Pollock — There was no doubt in my mind we were going to score. I remember looking down [after a running play] that my head and shoulders had crossed the goal line, but the ball was just short. There was still no question, no doubt that we were going to punch it in and win the game — and that would be it.

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Williams considered kicking a field goal on fourth down. It would have been at the same end of Weston where Bobruff missed his 17-yard attempt. But as Bajakian recalled in a The Berkshire Eagle story: "[Kicker] Sam Landis and [holder] Chris Bohane went out to check if we could kick. Sam's plant would have been ankle-deep in mud."

Farley — The snapper, the holder and the kicker just said that it's impossible. We can't make that happen.

Siedlecki — The surprising thing was there were very few turnovers. I think people expected fumbles and all that kind of stuff, and there really weren't.

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The clock soon ran out, and there were nothing but zeroes on the old scoreboard at Weston Field. The time read 0:00, and the score read Williams 0, Amherst 0. The tie ended Williams' 21-game winning streak, the second longest in school history. It did not end the Williams unbeaten streak, which was extended to 23 games at the start of the 1996 season.

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Walsh — No one likes to tie. You want to win, you want to lose. Man, we thought that as a defensive group, holy cow, unbelievable job holding that offense to zero. We did our job. It felt really good.

Siedlecki — The thing that I remember at the end of the game, and I know a lot of people say you never celebrate a tie. Amherst hadn't beaten Williams in [eight] years and it hadn't even been close in most of those games. That tie, to our kids, was like a win. Our kids were excited as if we had won the game.

In fact, the average score in those previous eight wins for Williams over Amherst was 33.25 to 7.7. It included two shutouts and three games where the Lord Jeffs only scored in single digits.

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And on the home sideline, the reaction was far, far different.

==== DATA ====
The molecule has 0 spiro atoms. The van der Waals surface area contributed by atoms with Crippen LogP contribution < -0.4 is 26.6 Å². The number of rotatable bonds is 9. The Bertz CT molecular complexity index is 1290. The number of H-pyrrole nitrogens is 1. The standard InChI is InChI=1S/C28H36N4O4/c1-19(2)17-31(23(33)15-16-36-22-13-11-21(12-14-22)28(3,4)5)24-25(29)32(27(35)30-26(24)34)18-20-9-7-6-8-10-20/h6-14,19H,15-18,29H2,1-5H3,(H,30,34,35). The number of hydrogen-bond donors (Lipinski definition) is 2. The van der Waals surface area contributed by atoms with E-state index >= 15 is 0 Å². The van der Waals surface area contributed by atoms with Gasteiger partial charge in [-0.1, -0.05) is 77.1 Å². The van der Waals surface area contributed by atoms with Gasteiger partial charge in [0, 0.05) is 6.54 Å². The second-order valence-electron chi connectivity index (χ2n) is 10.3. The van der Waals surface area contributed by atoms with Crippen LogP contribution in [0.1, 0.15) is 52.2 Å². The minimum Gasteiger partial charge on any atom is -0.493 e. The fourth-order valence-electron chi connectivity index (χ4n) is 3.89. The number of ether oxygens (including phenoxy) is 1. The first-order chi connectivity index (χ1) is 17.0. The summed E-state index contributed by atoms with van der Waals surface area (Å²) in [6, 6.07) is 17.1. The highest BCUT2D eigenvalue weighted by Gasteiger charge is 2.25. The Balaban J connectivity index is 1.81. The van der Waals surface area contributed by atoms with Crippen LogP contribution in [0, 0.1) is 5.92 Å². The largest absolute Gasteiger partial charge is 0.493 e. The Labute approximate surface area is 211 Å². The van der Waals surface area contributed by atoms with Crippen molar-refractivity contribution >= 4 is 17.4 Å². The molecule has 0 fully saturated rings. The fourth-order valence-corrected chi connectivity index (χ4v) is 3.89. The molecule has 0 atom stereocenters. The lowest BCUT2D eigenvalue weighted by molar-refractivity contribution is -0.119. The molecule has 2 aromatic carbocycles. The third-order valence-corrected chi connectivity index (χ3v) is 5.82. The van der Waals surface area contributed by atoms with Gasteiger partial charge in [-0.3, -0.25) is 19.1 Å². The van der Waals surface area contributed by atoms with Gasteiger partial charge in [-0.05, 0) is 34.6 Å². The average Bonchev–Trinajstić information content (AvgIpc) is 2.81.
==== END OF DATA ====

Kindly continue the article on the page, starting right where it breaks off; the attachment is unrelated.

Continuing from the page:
Bajakian — I was definitely upset. We considered it a loss to end in a 0-0 tie. Let's face it, there's a big difference between 8-0 and 7-0-1. It was definitely upsetting. Coach Farley always says you have 60 minutes to play and a lifetime to remember. I can honestly tell you that I thought about that game every days for years to come. It left a very bitter taste.

Pollock — I was devastated. I was certainly tearful, really, really upset and distraught. I recall the Amherst team celebrating like they had won. To a certain extent, they did.

DeKamp — We had beaten everybody so easily during the season. We were undefeated the year before. In my entire time, we may have only lost three games. It just felt like a loss to us. I knew it was going to be the last game I ever played. It was disappointing.

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Dick Farley told reporters after the game that despite the result, there was still only one undefeated team in NESCAC, and that was Williams.

Pollock — I know that Coach Farley said that and Coach Farley was always very masterful at framing things and looking at the positive side and building our capacity to be hopeful. But that game certainly felt incredibly painful.

Farley — You couldn't blame anybody. If this was the biggest disappointment you'll ever have in life, you'll have a good life. We proved we were probably the best team in the league. Mother Nature did us in, I guess. That's the best I can tell you.

Layden (who wrote his article for Sports Illustrated, but found out that Sunday morning that editor Mark Mulvoy had decided not to run it) — I got a call Sunday morning at 9:45 from [editor Paul Fichtenbaum], telling me that my editor Mark Mulvoy, who was running the magazine, was watching the game on TV, thought it was a mess and not representative of any kind of football and he wasn't going to run a story about it. That's the way the story died — in my notebook and on my laptop.

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A couple of weeks later, Wisconsin and Illinois played to that 3-3 tie, and that was the end of the era of ties in college football.

Walsh — Any time you're part of history, it makes it more of a special memory.

Pollock — I do remember feeling why couldn't [overtime] have happened sooner and wondering if part of the legacy of that game was that college football went to overtime.

Bajakian — It's especially bitter that it's a 0-0 tie as opposed to a 35-35 tie. I tell our players [at BC], you look at your self in the mirror and say what could I have done differently. When you end in a 0-0 tie, you look at yourself in the mirror and say there are many things I could have done.

DeKamp — Just having such a unique ending to my collegiate football career is sort of memorable. It was such a unique game in such a variety of ways. That's how I'm remembering it — not whether it was a tie, loss or win.

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Howard Herman can be reached at hherman@berkshireeagle.com, at @howardherman on Twitter, or 413-496-6253.